An Idea of Me2Lead
Currently, Rachel runs her company Me2Lead, where she helps women grow their businesses through strategic power positioning and business leadership coaching. She mentions that if she had created a 10-year plan for herself when she started her first business in 2009, it probably wouldn’t have included Me2Lead. “At that point, I was still figuring out a lot of fundamentals around business and leadership for myself,” she says. “I never dreamed I would be in a position where I could help other women grow their businesses.”
Yet that is precisely where her entrepreneurial journey led her. After years spent honing her business acumen through hard lessons, mentorship, coaching, business incubators, masterminds, hundreds of business books, workshops, online courses and more, she began helping friends fast track their own successes in entrepreneurship. Discovering that she had both talent and passion for helping women grow their businesses, confidence and visibility, she started the coaching company Me2Lead.
Initially, Me2Lead began as a side-hustle to prove out the concept. When Rachel discovered that she was helping clients achieve some really extraordinary results in their businesses and as leaders, she enrolled in a coaching certification program and then went full-time.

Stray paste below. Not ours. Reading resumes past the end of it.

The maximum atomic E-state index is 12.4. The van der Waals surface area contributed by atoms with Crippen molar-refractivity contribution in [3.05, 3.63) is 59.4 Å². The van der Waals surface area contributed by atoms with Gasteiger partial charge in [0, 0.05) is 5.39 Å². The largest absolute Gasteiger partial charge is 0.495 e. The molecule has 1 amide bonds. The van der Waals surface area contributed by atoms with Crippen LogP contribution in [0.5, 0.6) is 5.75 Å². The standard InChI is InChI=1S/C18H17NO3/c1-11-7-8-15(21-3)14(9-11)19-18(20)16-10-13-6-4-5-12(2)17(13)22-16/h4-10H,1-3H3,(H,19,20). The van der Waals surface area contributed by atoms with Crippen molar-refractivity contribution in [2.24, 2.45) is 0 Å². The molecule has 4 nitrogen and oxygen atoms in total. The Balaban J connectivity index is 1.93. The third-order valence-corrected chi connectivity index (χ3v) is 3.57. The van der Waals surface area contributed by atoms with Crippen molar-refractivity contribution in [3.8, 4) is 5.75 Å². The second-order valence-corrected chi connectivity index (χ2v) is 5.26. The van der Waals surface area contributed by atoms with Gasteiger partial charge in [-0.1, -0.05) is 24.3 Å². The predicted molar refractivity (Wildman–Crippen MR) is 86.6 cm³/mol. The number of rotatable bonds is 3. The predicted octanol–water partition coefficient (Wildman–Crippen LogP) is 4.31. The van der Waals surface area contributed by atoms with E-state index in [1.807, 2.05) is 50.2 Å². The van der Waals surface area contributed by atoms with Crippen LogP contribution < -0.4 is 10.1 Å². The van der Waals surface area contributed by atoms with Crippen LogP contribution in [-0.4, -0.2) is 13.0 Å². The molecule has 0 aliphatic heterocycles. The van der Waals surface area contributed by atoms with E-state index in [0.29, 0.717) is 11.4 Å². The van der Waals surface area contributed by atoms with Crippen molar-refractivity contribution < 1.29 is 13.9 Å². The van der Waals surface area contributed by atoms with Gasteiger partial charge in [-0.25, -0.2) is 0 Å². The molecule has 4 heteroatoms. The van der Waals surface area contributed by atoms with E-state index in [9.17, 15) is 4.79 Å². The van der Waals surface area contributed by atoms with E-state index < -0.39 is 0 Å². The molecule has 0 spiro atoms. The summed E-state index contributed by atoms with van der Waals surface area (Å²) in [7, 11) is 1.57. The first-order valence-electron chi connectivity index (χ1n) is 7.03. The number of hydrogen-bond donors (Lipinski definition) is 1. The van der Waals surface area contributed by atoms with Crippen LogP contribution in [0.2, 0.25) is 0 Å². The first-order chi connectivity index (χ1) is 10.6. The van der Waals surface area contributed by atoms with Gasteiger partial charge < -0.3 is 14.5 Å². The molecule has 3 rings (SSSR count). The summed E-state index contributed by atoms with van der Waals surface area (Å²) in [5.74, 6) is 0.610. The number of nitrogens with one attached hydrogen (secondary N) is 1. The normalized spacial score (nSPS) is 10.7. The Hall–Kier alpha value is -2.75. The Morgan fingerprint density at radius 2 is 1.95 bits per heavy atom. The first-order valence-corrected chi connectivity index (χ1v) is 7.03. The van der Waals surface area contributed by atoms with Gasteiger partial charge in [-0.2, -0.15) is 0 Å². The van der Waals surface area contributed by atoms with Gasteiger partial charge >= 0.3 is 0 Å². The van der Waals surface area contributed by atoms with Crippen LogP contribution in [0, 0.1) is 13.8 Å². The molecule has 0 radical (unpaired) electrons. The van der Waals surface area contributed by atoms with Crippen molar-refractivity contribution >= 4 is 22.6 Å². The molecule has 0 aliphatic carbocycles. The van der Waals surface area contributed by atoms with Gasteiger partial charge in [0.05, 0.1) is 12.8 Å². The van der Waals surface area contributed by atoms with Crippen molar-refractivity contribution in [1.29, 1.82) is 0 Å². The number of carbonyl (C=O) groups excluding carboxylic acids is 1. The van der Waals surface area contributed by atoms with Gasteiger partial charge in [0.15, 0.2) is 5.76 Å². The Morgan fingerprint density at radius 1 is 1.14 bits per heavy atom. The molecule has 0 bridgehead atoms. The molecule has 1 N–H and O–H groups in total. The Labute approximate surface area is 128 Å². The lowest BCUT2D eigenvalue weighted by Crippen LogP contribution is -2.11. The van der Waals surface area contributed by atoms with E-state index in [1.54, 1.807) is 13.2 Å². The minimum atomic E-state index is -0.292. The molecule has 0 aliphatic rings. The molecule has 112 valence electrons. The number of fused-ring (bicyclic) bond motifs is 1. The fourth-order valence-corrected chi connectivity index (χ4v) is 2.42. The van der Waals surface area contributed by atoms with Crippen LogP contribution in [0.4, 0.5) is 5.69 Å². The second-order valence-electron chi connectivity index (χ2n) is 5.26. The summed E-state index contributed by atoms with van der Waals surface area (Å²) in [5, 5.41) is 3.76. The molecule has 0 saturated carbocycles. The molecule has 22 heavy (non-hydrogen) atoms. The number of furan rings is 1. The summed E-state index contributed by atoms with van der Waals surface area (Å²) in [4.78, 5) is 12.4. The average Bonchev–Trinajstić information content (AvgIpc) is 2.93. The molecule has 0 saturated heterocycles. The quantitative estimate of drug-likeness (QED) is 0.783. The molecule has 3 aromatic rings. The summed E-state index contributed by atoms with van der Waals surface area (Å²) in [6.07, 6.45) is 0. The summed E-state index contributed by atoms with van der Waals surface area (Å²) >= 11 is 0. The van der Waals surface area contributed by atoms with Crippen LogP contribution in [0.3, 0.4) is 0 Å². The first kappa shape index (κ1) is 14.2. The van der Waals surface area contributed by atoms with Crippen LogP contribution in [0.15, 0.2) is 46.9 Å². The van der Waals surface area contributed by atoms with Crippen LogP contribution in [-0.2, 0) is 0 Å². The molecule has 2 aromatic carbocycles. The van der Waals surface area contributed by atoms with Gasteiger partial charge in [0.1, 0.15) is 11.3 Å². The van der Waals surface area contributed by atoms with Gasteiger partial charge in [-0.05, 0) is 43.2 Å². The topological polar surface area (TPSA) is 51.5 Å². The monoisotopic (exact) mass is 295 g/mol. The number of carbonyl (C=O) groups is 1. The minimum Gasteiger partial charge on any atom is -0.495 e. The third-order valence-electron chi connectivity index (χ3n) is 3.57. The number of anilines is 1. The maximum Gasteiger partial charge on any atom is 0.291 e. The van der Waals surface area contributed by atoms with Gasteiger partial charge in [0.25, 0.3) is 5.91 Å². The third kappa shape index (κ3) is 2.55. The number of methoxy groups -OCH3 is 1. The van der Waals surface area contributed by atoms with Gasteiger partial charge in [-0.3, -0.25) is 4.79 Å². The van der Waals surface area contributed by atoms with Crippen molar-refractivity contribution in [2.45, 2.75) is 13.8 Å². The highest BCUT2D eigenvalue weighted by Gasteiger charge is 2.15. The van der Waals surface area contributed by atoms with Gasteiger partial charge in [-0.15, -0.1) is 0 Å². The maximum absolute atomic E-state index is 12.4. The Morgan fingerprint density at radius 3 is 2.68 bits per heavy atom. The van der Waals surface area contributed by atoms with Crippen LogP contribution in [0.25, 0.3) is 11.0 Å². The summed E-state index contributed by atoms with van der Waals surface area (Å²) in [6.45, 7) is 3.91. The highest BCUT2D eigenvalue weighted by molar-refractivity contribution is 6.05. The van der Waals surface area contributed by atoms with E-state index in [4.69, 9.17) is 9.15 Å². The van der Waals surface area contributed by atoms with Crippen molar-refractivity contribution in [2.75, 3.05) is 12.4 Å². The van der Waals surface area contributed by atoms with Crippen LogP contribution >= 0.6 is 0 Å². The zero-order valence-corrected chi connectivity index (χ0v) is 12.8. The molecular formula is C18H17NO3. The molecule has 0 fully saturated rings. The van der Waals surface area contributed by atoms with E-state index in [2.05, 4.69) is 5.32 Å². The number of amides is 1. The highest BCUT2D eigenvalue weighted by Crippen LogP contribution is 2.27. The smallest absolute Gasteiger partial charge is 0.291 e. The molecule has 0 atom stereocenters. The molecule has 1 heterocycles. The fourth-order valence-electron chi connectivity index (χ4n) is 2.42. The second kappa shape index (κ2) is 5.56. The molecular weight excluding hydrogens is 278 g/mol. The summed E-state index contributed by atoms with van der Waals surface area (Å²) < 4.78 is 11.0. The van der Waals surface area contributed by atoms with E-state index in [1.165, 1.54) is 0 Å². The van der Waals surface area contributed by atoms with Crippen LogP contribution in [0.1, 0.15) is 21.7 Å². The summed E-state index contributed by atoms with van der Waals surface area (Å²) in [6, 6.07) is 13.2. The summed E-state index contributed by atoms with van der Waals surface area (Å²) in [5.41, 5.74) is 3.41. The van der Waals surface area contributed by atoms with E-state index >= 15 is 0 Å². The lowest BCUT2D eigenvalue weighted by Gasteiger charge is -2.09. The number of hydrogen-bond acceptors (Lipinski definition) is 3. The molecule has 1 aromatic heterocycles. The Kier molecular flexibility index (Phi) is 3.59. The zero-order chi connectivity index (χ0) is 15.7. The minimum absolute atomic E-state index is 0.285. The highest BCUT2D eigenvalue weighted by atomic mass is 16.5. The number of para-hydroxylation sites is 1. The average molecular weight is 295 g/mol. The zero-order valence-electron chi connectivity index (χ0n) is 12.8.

“If someone had told me back in 2009 that what I do today was an actual job, I would have been like, “wow! Can that person coach me?” she jokes.
Challenges Are Part of the Process
For Rachel, impatience has always been one of her biggest challenges. “I want to do more than I have energy or hours in the day to do it all,” she says. Even with diligent planning and prioritizing, things almost always take longer than she would like.
With growth, also come challenges. In Rachel’s opinion, challenges aren’t so much eventual as they are a daily part of business. “New levels, new devils,” if you will. To overcome her own challenges in business and life, Rachel finds it helpful to work with her own business coaches and to stay plugged into an environment of entrepreneurs who are further along than she is. Often, they’ve already seen the challenges she is encountering in their own lives or through working with clients and can either offer advice or assure her that what she is going through is all part of the process.